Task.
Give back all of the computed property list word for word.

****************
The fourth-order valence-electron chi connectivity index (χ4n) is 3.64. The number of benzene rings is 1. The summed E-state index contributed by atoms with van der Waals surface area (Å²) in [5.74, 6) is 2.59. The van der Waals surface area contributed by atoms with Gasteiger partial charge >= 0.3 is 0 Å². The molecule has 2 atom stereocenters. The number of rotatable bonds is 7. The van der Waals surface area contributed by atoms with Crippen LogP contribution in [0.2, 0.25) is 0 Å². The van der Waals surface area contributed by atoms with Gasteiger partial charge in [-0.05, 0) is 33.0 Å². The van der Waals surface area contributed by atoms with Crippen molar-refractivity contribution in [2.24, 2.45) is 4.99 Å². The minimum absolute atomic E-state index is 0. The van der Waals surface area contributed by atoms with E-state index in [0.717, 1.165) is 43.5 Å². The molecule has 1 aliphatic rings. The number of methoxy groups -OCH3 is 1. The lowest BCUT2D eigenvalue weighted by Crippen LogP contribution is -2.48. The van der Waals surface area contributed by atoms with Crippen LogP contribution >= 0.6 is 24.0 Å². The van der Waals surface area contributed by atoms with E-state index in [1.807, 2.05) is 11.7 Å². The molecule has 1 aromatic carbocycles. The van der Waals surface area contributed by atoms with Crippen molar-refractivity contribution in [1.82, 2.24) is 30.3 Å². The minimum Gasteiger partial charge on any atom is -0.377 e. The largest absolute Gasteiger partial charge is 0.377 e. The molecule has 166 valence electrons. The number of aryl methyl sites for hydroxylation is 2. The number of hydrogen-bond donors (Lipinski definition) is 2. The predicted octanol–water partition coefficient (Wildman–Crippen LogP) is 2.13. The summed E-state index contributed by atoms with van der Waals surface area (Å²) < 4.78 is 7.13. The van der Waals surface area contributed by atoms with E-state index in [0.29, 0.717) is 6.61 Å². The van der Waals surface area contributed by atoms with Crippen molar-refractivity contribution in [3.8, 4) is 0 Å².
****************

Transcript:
The fourth-order valence-electron chi connectivity index (χ4n) is 3.64. The number of benzene rings is 1. The summed E-state index contributed by atoms with van der Waals surface area (Å²) in [5.74, 6) is 2.59. The van der Waals surface area contributed by atoms with Gasteiger partial charge >= 0.3 is 0 Å². The molecule has 2 atom stereocenters. The number of rotatable bonds is 7. The van der Waals surface area contributed by atoms with Crippen LogP contribution in [0.2, 0.25) is 0 Å². The van der Waals surface area contributed by atoms with Gasteiger partial charge in [-0.05, 0) is 33.0 Å². The van der Waals surface area contributed by atoms with Crippen molar-refractivity contribution in [2.24, 2.45) is 4.99 Å². The minimum absolute atomic E-state index is 0. The van der Waals surface area contributed by atoms with E-state index in [0.717, 1.165) is 43.5 Å². The molecule has 1 aliphatic rings. The number of methoxy groups -OCH3 is 1. The lowest BCUT2D eigenvalue weighted by Crippen LogP contribution is -2.48. The van der Waals surface area contributed by atoms with Crippen LogP contribution >= 0.6 is 24.0 Å². The van der Waals surface area contributed by atoms with E-state index in [1.807, 2.05) is 11.7 Å². The molecule has 1 aromatic carbocycles. The van der Waals surface area contributed by atoms with Crippen molar-refractivity contribution in [1.82, 2.24) is 30.3 Å². The minimum Gasteiger partial charge on any atom is -0.377 e. The largest absolute Gasteiger partial charge is 0.377 e. The molecule has 166 valence electrons. The number of aryl methyl sites for hydroxylation is 2. The number of hydrogen-bond donors (Lipinski definition) is 2. The predicted octanol–water partition coefficient (Wildman–Crippen LogP) is 2.13. The summed E-state index contributed by atoms with van der Waals surface area (Å²) < 4.78 is 7.13. The van der Waals surface area contributed by atoms with E-state index in [0.29, 0.717) is 6.61 Å². The van der Waals surface area contributed by atoms with Crippen molar-refractivity contribution in [3.8, 4) is 0 Å².